Spatial Transformer Networks — Backpropagation

Original Source Here

Spatial Transformer Networks — Backpropagation

A Self-Contained Introduction

Spatial Transformer modules, introduced by Max Jaderberg et al., are a popular way to increase spatial invariance of a model against spatial transformations such as translation, scaling, rotation, cropping, as well as non-rigid deformations. They achieve spatial invariance by adaptively transforming their input to a canonical, expected pose, thus leading to a better classification performance.

In this four-part tutorial, we cover all prerequisites needed for gaining a deep understanding of spatial transformers. In the first two posts, we have introduced the concepts of forward and reverse mapping and delved into the details of bilinear interpolation. In the last post, we have introduced all building blocks a spatial transformer module is made of. Finally, in this post, we will derive all necessary backpropagation equations from scratch.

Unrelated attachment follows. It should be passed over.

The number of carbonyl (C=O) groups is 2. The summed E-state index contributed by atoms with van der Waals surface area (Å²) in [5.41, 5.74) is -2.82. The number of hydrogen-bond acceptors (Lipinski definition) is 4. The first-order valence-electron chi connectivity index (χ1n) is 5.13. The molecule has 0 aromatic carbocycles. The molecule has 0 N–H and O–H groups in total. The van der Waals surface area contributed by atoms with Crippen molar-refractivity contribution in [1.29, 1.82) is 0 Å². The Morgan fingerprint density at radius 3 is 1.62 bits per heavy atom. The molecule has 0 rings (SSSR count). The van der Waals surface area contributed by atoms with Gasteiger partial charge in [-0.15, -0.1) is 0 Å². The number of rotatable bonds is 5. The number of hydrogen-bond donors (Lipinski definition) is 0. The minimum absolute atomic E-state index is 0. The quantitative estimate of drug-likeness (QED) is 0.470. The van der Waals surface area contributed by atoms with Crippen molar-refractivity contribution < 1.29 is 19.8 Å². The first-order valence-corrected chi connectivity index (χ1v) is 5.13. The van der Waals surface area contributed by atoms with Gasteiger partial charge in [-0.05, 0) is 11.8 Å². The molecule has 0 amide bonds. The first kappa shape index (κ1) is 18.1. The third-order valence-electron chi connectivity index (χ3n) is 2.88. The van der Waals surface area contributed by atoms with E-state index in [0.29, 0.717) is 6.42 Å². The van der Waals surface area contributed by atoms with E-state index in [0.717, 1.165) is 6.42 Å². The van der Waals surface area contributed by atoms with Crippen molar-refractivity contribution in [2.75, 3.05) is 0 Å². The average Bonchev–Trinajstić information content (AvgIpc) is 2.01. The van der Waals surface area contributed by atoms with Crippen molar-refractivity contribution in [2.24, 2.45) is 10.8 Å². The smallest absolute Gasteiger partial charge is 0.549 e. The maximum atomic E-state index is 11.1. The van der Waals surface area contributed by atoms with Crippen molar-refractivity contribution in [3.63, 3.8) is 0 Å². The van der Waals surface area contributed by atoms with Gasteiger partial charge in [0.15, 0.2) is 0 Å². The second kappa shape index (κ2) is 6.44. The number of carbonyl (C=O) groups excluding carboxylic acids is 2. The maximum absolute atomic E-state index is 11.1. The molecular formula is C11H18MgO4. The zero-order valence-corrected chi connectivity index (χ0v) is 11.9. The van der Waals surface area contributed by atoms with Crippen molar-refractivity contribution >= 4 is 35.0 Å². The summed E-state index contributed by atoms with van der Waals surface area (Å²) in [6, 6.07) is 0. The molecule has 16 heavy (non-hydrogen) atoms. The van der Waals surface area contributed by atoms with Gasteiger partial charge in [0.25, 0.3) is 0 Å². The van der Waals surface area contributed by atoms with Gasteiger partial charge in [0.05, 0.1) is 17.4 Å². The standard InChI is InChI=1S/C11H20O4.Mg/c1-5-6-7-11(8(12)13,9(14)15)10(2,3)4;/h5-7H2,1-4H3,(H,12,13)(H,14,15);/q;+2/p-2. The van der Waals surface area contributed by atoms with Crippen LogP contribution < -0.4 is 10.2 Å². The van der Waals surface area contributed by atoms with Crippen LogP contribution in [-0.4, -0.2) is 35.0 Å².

Gradient Flow

Before we start deriving formulas, let us quickly take a look at how the gradient is flowing back through a spatial transformer module:

Gradient flow, 𝓛 denotes the loss function (Image by author)

The animation above clearly illustrates why spatial transformers networks can be trained end-to-end using standard backpropagation. We start with the gradient at the output of the module, which already has been computed in a higher layer. The first thing we have to do, is to derive explicit formulas to propagate (or flow) this gradient back through the sampler to both the input feature map and the sampling grid. Than we will have to derive the formulas governing the backpropagation through the grid generator. Remember that sampler and grid generator are both parameter less operations, i.e. don’t have any trainable parameters. Lastly, we have to backpropagate the gradient through the localisation network, which is a standard neural network, hence no new formulas have to be derived here. It is the localisation network where a parameter update is taking place.

If you have never come across backpropagation and have problems to grasp the concept of gradient flow, please take a look at my introductory post.

Gradient w.r.t sampling grid coordinates

As in all previous posts we will assume the sampler is using bilinear interpolation to transform the input feature map. Let us quickly recall the corresponding formula, which we derived in the second post. For each entry of the sampling grid:

the sampler first finds the four neighboring values by taking the floor and ceil operations: